Arrested Development in Thomas Mailaender’s Man Cave

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In a world of excess, Mailaender sees the work as his contribution to the increasingly fashionable ‘waste not, want not’ movement of the art world – he recycles other people’s images, using them as the basis of a new meaningful arrangement.
‘There’s so much photography available in the world right now and available on the internet,” he says. “Why not play with all this stuff?”
Gone Fishing, first published in a photobook, now finds itself in various performative iterations – the first as part of the Tate Modern’s ‘Performing For The Camera’ series, running until June, as well as a solo exhibition at the East London-based Roman Road.
Thomas Mailaender, Feeding Bubbles #8, 2010. Printed 2015. Lambda print, 11 x 15 cm (32 x 23 cm with frame), edition of 3 plus 1AP. (c) Thomas Mailaender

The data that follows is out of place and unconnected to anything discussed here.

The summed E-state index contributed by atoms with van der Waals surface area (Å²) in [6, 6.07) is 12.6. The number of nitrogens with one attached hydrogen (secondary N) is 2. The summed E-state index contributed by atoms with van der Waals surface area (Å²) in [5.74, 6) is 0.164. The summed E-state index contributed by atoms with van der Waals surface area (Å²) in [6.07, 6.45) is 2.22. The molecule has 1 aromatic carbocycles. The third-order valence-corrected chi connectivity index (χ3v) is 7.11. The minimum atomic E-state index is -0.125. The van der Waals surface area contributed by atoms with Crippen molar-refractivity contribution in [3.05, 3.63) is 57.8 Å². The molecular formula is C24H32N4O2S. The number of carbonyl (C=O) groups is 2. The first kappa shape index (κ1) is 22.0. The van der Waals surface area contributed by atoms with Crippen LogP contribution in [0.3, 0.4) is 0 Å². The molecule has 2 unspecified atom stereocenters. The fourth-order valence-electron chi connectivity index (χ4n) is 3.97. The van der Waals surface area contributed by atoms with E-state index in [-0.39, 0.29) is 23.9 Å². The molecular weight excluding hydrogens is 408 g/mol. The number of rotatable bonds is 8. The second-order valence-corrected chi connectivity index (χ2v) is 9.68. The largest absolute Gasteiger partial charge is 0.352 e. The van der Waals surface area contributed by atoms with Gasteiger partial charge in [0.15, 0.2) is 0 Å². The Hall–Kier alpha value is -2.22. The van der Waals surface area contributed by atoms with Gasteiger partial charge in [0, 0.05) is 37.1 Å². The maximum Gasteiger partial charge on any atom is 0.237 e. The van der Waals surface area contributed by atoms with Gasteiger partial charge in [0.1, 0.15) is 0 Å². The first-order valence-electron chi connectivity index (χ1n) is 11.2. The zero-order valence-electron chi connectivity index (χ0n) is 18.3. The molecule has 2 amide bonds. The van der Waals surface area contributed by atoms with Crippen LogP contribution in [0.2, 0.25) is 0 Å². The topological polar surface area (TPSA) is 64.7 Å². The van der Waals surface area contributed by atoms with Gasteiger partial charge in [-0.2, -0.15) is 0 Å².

For the Tate exhibition, which aims to explore the relationship between still photography and performance, Mailaender finds himself in the company of sixty international artists.
“I’m super proud to be part of it and the curation totally suits my work,” he says. “I’m always trying to take photography out of this genre, because it can feel very restrained.”
In an exhibition loaded with static, framed photography, his multimedia background brings a welcome installation – one that exemplifies his innovative photographic practice.
His letters home to his pregnant partner are recorded and played over the top of a diorama of the photos, all framed within a 100-year-old plane tree found on the outskirts of Paris.
“I like to emphasise man’s attitude and go into cliché,” he says. “In Disney films, you always have a tree with this hole inside – it’s very romantic and maybe childish but I wanted to take it and twist it.”